It’s so very tempting to blame Alice in Chains for directly influencing countless “nu metal” bands who sucked in the late ‘90s and 2000s, continue to suck now, and shall forever suck in the future. Not only did AiC have a major role in taking down an entire generation of fun-spirited metal bands, but also the group’s bleak sound became the blueprint for the dark, self-loathing face of metal in the 21st Century. You have to hate AiC, right? Wish you could go back in time and prevent them from ever existing? Uh, no. For while nearly every single band that’s imitated Alice in Chains can be rightfully described as unlistenable, the genuine article still sparkles. Dirt, AiC’s second LP, sounds as good today as it did 18 years ago, and still rates as one of my all-time fave heavy metal albums. Is it gloomy? Bleak? Dark? Depressing? Yes on all counts. And I love it!
Jerry Cantrell, Layne Staley, and their bandmates created such a masterpiece of misery that it could not be successfully copied. Modern takes on the AiC sound come off as tuneless exercises in manufactured angst. Dirt, on the other hand, was not contrived but rather born out of the very real throes of heroin addiction and death obsession. It’s a thundering, screeching beast of an album – far from pleasant but in its own way an immensely enjoyable listen. Rooted in the brooding heaviness of Black Sabbath but reflective of an edgy, angst-ridden age in American life, Dirt proved to be just as much of a culture-changer as the previous year’s Nevermind. And while any perceived connection between Nirvana and AiC was purely a media fabrication, it cannot be denied that both bands were deserving of acclaim. Had the “grunge” fad never existed, had Alice in Chains been from Idaho or Canada or Celebration, Florida instead of Seattle, Dirt would still have been one of the most powerful and memorable hard rock albums of its time. All these years later, the thing still flat-out rips!
While Alice in Chains would eventually cultivate a tempered, mellowed-out groove best exemplified by the Jar of Flies EP, the band was at its best when it stuck to heavy rock. As introspective, haunting, and sophisticated as it often is, Dirt is pure fire and fury – one of the hardest and heaviest mainstream rock albums to come out of any era. Cantrell’s battering riffs, so steeped in the classic rock/hard rock tradition, are as memorable as they are muscular. Staley, who would eventually succumb to the drug addiction he laments here, is an anguished, convincingly desparate vocalist. He channels all his demons, all his inexhaustible angst, all his fear and pain and utter hoplessness, into something genuine and powerful and truly remarkable. He gives a performance for the ages, lending chilling conviction to already dark lyrics. And beneath the thundering, sludgy guitars and pounding drum beats are genuine melodies. The likes of Staind and Godsmack and countless other douchey modern rock bands managed to imitate the style, but none of them had even a fraction of the talent that made Alice in Chains special. And how many of the wannabes had the songs to go toe-to-toe with their heroes? From the pitch-black blitzkrieg of “Them Bones” to the epic slow burn of “The Rooster” (BEST WAR SONG EVER!) to the seam-busting hysteria of “God Smack”, Dirt is loaded with the A-grade material to match its conceptual aspirations. It’s not even possible to dislike the MTV hit “Would?” – a song good enough to be forgiven for its association with Cameron Crowe’s lame attempt at a “grunge” movie, Singles.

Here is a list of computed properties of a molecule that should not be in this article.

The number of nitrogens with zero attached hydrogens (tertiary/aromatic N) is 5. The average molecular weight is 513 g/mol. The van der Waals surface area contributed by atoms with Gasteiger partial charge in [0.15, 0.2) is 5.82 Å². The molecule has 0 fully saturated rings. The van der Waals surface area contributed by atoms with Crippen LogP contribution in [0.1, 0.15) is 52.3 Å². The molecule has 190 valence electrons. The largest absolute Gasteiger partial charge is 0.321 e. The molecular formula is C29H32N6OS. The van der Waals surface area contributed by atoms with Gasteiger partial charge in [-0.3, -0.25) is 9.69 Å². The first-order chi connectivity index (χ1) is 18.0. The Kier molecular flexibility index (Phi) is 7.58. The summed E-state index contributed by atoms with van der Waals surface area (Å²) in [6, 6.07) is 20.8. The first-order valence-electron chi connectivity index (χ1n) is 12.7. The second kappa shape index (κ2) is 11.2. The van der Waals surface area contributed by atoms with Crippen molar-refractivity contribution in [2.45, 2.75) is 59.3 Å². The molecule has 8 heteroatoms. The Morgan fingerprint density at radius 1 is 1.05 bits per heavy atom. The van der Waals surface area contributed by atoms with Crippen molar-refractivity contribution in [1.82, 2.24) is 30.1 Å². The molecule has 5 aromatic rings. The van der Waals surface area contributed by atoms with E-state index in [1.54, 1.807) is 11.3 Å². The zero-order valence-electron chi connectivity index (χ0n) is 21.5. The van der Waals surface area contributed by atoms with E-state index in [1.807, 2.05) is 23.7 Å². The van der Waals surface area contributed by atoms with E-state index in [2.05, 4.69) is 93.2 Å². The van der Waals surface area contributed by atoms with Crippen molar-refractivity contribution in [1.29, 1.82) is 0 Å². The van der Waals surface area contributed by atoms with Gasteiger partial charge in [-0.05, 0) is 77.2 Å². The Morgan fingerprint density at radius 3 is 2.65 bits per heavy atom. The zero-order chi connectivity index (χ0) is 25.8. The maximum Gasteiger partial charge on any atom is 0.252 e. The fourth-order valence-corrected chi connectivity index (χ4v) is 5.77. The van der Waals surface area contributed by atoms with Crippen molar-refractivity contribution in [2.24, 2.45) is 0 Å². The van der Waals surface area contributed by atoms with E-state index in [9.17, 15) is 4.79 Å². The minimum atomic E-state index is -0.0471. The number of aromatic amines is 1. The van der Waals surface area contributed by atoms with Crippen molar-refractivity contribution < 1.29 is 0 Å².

Alice in Chains would manage to produce just one more LP between the release of Dirt and Staley’s death in 2002. The group eventually carried on with a replacement vocalist, and released an album last year. But come on – without Layne Staley, it’s not really Alice in Chains. Cantrell and Staley, each considerable talents on their own, were really best as a tandem. Musically, at least, they played off of each other’s strengths and far exceeded what either could have done alone. One might think that it would be difficult to listen to Dirt knowing that Staley was destined to die at the hands of the very demons he confronts in these songs. But in some strange way, I find this a life-affirming record. Staley’s life may have been ill-fated and far too short, but he at least left behind music that comforted and inspired others. We are all, to some degree, terminal in this life, and Dirt begins with that exact sentiment: “I believe them bones are me,” sings Staley. “Some say we’re born into a grave. I feel so alone; gonna end up a big old pile of them bones.” Morbid as they may be, Cantrell’s lyrics remind us that no one lives forever. Dirt, which rages against the dying of the light, isn’t really an album about death. It’s an album about life. Smart, soulful, and rocking to the core, it represented the beginning and the end of “new” metal.